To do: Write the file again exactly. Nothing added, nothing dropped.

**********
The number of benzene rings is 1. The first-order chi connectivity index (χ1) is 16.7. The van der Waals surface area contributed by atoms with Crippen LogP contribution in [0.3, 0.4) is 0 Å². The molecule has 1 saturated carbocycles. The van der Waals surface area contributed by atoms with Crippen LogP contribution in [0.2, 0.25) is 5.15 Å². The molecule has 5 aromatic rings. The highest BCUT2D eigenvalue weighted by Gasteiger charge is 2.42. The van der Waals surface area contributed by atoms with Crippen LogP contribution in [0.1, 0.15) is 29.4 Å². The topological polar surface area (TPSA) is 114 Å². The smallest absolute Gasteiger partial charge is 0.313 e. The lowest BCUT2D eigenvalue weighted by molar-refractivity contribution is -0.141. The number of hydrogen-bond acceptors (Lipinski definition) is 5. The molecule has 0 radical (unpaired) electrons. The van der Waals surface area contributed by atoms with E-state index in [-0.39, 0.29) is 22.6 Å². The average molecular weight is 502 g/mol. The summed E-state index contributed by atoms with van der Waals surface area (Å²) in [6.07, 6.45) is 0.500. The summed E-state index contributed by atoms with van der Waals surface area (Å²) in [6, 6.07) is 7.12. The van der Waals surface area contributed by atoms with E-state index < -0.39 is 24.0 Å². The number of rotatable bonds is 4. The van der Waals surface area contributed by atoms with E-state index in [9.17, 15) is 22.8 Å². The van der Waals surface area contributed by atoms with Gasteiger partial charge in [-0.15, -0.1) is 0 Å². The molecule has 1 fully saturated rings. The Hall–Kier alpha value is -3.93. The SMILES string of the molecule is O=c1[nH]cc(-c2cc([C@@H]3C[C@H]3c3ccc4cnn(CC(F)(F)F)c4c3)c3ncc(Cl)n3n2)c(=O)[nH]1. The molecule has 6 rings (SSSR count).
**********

The number of benzene rings is 1. The first-order chi connectivity index (χ1) is 16.7. The van der Waals surface area contributed by atoms with Crippen LogP contribution in [0.3, 0.4) is 0 Å². The molecule has 1 saturated carbocycles. The van der Waals surface area contributed by atoms with Crippen LogP contribution in [0.2, 0.25) is 5.15 Å². The molecule has 5 aromatic rings. The highest BCUT2D eigenvalue weighted by Gasteiger charge is 2.42. The van der Waals surface area contributed by atoms with Crippen LogP contribution in [0.1, 0.15) is 29.4 Å². The topological polar surface area (TPSA) is 114 Å². The smallest absolute Gasteiger partial charge is 0.313 e. The lowest BCUT2D eigenvalue weighted by molar-refractivity contribution is -0.141. The number of hydrogen-bond acceptors (Lipinski definition) is 5. The molecule has 0 radical (unpaired) electrons. The van der Waals surface area contributed by atoms with E-state index in [-0.39, 0.29) is 22.6 Å². The average molecular weight is 502 g/mol. The summed E-state index contributed by atoms with van der Waals surface area (Å²) in [6.07, 6.45) is 0.500. The summed E-state index contributed by atoms with van der Waals surface area (Å²) in [6, 6.07) is 7.12. The van der Waals surface area contributed by atoms with E-state index < -0.39 is 24.0 Å². The number of rotatable bonds is 4. The van der Waals surface area contributed by atoms with E-state index in [9.17, 15) is 22.8 Å². The van der Waals surface area contributed by atoms with Gasteiger partial charge in [-0.15, -0.1) is 0 Å². The molecule has 1 fully saturated rings. The Hall–Kier alpha value is -3.93. The SMILES string of the molecule is O=c1[nH]cc(-c2cc([C@@H]3C[C@H]3c3ccc4cnn(CC(F)(F)F)c4c3)c3ncc(Cl)n3n2)c(=O)[nH]1. The molecule has 6 rings (SSSR count).